He convincingly beat his compatriot England at the famous Crucible Theater, winning 18 frames against eight for his opponent.
The Rocket’s victory brings him closer to snooker greats Steve Davis and Ray Reardon for world title count, only Stephen Hendry winning more – with seven.
The pair came in on Sunday with a tight 10-7, but O’Sullivan quickly took control in Sheffield, needing just one frame in Sunday night’s session to win.
Despite its historic victory, it was celebrated more quietly than usual, with the crucible largely empty due to the coronavirus.
However, a small number of people were in attendance for the game, which acted as a pilot government event for the potential return of crowds to sporting events.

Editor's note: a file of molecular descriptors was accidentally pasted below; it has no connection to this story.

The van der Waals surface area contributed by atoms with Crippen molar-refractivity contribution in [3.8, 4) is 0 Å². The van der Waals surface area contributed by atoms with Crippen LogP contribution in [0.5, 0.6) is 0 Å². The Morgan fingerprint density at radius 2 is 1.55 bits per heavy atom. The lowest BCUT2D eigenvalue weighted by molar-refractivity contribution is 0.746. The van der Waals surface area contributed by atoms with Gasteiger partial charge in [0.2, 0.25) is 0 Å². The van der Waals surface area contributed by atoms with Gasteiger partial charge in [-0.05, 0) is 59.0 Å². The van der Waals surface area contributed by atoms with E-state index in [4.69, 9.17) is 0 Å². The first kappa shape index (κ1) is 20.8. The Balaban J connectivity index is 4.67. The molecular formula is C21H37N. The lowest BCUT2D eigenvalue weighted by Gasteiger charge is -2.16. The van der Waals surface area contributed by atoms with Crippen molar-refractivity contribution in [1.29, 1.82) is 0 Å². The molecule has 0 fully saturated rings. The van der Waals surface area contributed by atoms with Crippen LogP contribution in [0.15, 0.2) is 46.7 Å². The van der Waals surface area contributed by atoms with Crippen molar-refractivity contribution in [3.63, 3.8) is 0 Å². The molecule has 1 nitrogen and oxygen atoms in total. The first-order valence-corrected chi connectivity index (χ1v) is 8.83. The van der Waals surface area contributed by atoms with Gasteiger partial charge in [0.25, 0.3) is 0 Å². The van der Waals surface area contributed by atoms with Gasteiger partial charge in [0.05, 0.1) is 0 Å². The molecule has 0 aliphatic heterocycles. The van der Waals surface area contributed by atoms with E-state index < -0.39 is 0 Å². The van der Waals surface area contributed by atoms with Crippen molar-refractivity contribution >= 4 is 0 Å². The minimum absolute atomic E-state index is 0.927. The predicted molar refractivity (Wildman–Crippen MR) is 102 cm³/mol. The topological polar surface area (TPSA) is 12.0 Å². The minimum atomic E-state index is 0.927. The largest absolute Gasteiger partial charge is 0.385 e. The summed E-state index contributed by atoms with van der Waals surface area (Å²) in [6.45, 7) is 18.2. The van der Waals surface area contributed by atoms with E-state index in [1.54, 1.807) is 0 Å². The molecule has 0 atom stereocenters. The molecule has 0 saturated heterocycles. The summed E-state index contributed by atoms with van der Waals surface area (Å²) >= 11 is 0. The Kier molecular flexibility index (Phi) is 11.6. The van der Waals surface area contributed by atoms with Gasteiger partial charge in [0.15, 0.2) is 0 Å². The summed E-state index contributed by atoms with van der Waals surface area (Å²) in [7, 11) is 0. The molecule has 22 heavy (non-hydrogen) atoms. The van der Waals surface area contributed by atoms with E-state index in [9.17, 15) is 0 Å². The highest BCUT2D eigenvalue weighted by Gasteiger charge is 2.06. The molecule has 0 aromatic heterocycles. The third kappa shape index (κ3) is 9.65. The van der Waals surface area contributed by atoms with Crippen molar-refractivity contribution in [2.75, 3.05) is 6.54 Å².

After winning, O’Sullivan – who pocketed a check for £ 500,000 – said: “I’m not here to break records and stuff like that.
“I think if I wanted to break records I probably wouldn’t play as well as I did. I think you have to play with as much abandon as possible and I think that means not putting too much meaning into the records.
“If I start looking at this trophy for the meaning and history it contains, I will probably freeze.” I think my biggest asset is that I can look like I’m in a practice game at the club when I play. at Le Creuset. ”
Beaten Wilson told the BBC: “I am a fighter. I will always be a fighter. I really struggled in the first session… I think we both probably had a hangover from the semi-finals and then I thought I would relax and take the chains off and that I was going to go.
“But, at the end of the day, the night belongs to Ronnie. He was incredible throughout the final. He showed his class when he was probably not quite at his best and still held up. “